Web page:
Yes, I know, I am on a pie kick. But I just can’t help it. I saw this in my southern pie cook book and I just couldn’t resist. You, probably like me, have heard of the shoofly pie, but didn’t really have any idea what it was, or what it tasted like. It starts off with a regular pie dough, I would recommend a mealy dough because the filling is so moist. The bottom layer is similar in texture and flavor to the liquid/gel layer of pecan pie, and is topped with a crumb (which is kind of crumbly and cakey). Because of the spices used the flavor actually reminds me of a combo of pecan pie and pumpkin bread (but obviously without pumpkin).
To be frank, I don’t think this pie is anything special. My co-workers weren’t too enthused either. The responses to trying it were “its all right” and ” um… it’s ok, I mean I wouldn’t order it but it’s ok.”
So oh well, it wasn’t mind blowing; that isn’t why I wanted to make it. I wanted to make it so I knew what it was and so I could say I have had it.
This is a very old pie, it was a recipe used by people before refrigerators were invented/common and it is said that it’s so named because mothers would often ask their kids to “shoo” the flies that were attracted to the syrupy base.
Makes one 9in pie
1 cup all purpose flour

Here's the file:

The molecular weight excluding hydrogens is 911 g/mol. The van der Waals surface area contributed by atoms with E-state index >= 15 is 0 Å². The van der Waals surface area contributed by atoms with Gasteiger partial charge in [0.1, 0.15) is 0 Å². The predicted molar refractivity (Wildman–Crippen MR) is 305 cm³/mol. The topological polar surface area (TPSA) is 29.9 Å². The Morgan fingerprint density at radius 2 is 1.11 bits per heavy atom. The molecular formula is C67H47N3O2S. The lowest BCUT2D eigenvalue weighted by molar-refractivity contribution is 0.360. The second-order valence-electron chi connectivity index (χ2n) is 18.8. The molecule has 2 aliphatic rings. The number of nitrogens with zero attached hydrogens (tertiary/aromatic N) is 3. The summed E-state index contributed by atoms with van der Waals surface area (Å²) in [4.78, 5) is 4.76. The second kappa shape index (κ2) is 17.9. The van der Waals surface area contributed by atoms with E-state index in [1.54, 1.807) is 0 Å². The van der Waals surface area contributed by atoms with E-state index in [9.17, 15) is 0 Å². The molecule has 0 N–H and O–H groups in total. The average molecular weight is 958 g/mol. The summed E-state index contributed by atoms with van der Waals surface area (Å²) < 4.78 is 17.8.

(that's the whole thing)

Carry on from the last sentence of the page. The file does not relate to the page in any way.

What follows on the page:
½ cup light brown sugar
1 tsp cinnamon
½ tsp nutmeg
1/3 cup cold butter
½ cup molasses (the recipe calls for light molasses)
½ cup dark corn syrup
1 cup boiling water
1 egg, beaten
1 tsp baking soda
- Preheat the oven to 325 degrees. Line a 9in pie pan with the rolled out dough. Start boiling the water.
- To make crumb topping, combine the flour, sugar, cinnamon, nutmeg, and butter and mix with a pastry blender or food processer until thoroughly combined and the mixture resembles fine crumbs.
- To make the liquid bottom layer, mix the molasses and corn syrup, pour in boiling water, and stir until evenly combined.
- Add the egg and baking soda and mix well.
- Pour the liquid bottom layer into the crust, then sprinkle the crumb mixture over the top.
- Bake for about 40 minutes, until medium set and dark brown. The filling should wobble very slightly in the center when the pan is jiggled, but a knife inserted in the center should come out clean. Cool on a wire rack for 1 to 2 hours before slicing. Serve warm or chilled.